Conference Coverage

Sex-triggered sudden cardiac arrest extremely rare

 

Key clinical point: Patients with cardiac disease needn’t shy away from sexual intercourse because it might trigger cardiac arrest.

Major finding: Only 0.7% of 4,557 adjudicated sudden cardiac arrests occurred in association with sexual intercourse.

Study details: This population-based case-control study examined 4,557 sudden cardiac arrests in the Portland, Ore., area.

Disclosures: The Oregon Sudden Unexpected Death Study is funded by the National Heart, Lung and Blood Institute and American Heart Association. The presenter reported having no financial conflicts.


 

REPORTING FROM THE AHA SCIENTIFIC SESSIONS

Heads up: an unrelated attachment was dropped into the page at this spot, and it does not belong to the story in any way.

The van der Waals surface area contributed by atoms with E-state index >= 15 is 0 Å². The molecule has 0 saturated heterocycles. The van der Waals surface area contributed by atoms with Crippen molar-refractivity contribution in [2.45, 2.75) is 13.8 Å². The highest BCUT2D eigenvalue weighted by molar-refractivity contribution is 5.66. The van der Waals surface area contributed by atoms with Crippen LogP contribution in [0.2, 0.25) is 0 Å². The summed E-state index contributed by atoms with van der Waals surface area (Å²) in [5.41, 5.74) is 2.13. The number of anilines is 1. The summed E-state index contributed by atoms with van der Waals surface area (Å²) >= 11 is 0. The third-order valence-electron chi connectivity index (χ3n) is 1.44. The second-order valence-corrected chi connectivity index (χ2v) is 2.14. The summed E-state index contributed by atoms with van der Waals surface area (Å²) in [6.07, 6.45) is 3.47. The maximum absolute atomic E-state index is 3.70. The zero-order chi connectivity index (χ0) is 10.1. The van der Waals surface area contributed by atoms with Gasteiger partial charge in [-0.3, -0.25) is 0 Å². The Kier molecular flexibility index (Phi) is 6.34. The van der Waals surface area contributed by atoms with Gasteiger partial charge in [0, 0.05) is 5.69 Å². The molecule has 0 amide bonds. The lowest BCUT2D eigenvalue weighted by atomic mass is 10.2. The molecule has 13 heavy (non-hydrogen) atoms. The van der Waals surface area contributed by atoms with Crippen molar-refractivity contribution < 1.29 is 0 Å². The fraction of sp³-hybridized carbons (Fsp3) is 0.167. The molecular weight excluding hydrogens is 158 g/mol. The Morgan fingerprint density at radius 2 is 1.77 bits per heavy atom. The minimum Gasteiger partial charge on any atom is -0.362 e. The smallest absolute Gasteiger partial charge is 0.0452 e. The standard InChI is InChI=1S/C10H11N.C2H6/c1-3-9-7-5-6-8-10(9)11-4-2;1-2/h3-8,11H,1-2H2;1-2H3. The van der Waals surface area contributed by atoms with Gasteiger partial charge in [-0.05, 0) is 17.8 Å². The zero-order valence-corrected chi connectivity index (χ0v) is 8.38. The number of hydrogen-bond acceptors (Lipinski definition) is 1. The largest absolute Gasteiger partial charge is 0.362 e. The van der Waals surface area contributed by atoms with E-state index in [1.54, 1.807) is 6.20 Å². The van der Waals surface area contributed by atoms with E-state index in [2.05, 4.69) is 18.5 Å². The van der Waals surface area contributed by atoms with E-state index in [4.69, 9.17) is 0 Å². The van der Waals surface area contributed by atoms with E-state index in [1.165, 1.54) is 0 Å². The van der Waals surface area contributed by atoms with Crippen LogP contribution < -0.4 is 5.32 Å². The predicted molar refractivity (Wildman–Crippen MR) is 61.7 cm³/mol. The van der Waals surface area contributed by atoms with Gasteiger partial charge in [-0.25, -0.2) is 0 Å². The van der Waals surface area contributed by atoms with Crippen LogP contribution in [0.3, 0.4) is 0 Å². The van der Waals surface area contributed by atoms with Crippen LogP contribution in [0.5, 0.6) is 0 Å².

– Patients with heart disease can safely be reassured that sexual intercourse as a trigger for sudden cardiac death is extremely rare, Aapo Aro, MD, said at the American Heart Association scientific sessions.

He presented an analysis from the ongoing Oregon Sudden Unexpected Death Study, a population-based case-control study that captures all cases of sudden cardiac arrest (SCA) in the Portland, Ore., area.

This was the first-ever study to examine the burden of SCA triggered by sexual activity. Of 4,557 adjudicated cases of SCA in adults during 2002-2015, a mere 34, or 0.7%, happened during or within 1 hour of sexual intercourse.

Thirty-two of the 34 cases occurred in men. That works out to 1% of SCAs in men being related to sexual activity. In women, the rate was 10-fold lower, at 0.1%, noted Dr. Aro, a cardiologist at Helsinki University Hospital who was at Cedars-Sinai Medical Center in Los Angeles at the time he conducted this research.

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